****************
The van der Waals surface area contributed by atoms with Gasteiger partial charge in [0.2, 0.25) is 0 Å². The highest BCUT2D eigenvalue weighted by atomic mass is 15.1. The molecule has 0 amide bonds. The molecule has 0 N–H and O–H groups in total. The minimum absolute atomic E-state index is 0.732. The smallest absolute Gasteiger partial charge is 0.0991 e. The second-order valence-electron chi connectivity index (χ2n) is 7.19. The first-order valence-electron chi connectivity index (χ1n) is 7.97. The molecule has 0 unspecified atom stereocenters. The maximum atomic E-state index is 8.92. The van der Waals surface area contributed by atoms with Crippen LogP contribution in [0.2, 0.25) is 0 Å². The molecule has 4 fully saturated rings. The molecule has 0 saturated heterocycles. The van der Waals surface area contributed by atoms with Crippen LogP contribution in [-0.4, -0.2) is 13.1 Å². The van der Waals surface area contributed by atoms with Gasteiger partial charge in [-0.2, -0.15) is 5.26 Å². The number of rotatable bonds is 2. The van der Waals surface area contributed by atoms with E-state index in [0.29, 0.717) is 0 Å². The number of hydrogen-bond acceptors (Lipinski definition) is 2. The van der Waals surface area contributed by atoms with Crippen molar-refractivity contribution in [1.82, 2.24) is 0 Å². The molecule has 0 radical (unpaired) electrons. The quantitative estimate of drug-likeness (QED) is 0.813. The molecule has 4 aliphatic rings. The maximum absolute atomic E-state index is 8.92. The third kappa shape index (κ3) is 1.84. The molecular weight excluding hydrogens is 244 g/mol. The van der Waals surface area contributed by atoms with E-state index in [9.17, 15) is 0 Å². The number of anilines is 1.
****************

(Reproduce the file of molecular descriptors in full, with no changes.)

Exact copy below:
The van der Waals surface area contributed by atoms with Gasteiger partial charge in [0.2, 0.25) is 0 Å². The highest BCUT2D eigenvalue weighted by atomic mass is 15.1. The molecule has 0 amide bonds. The molecule has 0 N–H and O–H groups in total. The minimum absolute atomic E-state index is 0.732. The smallest absolute Gasteiger partial charge is 0.0991 e. The second-order valence-electron chi connectivity index (χ2n) is 7.19. The first-order valence-electron chi connectivity index (χ1n) is 7.97. The molecule has 0 unspecified atom stereocenters. The maximum atomic E-state index is 8.92. The van der Waals surface area contributed by atoms with Crippen LogP contribution in [0.2, 0.25) is 0 Å². The molecule has 4 fully saturated rings. The molecule has 0 saturated heterocycles. The van der Waals surface area contributed by atoms with Crippen LogP contribution in [-0.4, -0.2) is 13.1 Å². The van der Waals surface area contributed by atoms with Gasteiger partial charge in [-0.2, -0.15) is 5.26 Å². The number of rotatable bonds is 2. The van der Waals surface area contributed by atoms with E-state index in [0.29, 0.717) is 0 Å². The number of hydrogen-bond acceptors (Lipinski definition) is 2. The van der Waals surface area contributed by atoms with Crippen molar-refractivity contribution in [1.82, 2.24) is 0 Å². The molecule has 0 radical (unpaired) electrons. The quantitative estimate of drug-likeness (QED) is 0.813. The molecule has 4 aliphatic rings. The maximum absolute atomic E-state index is 8.92. The third kappa shape index (κ3) is 1.84. The molecular weight excluding hydrogens is 244 g/mol. The van der Waals surface area contributed by atoms with E-state index in [9.17, 15) is 0 Å². The number of anilines is 1.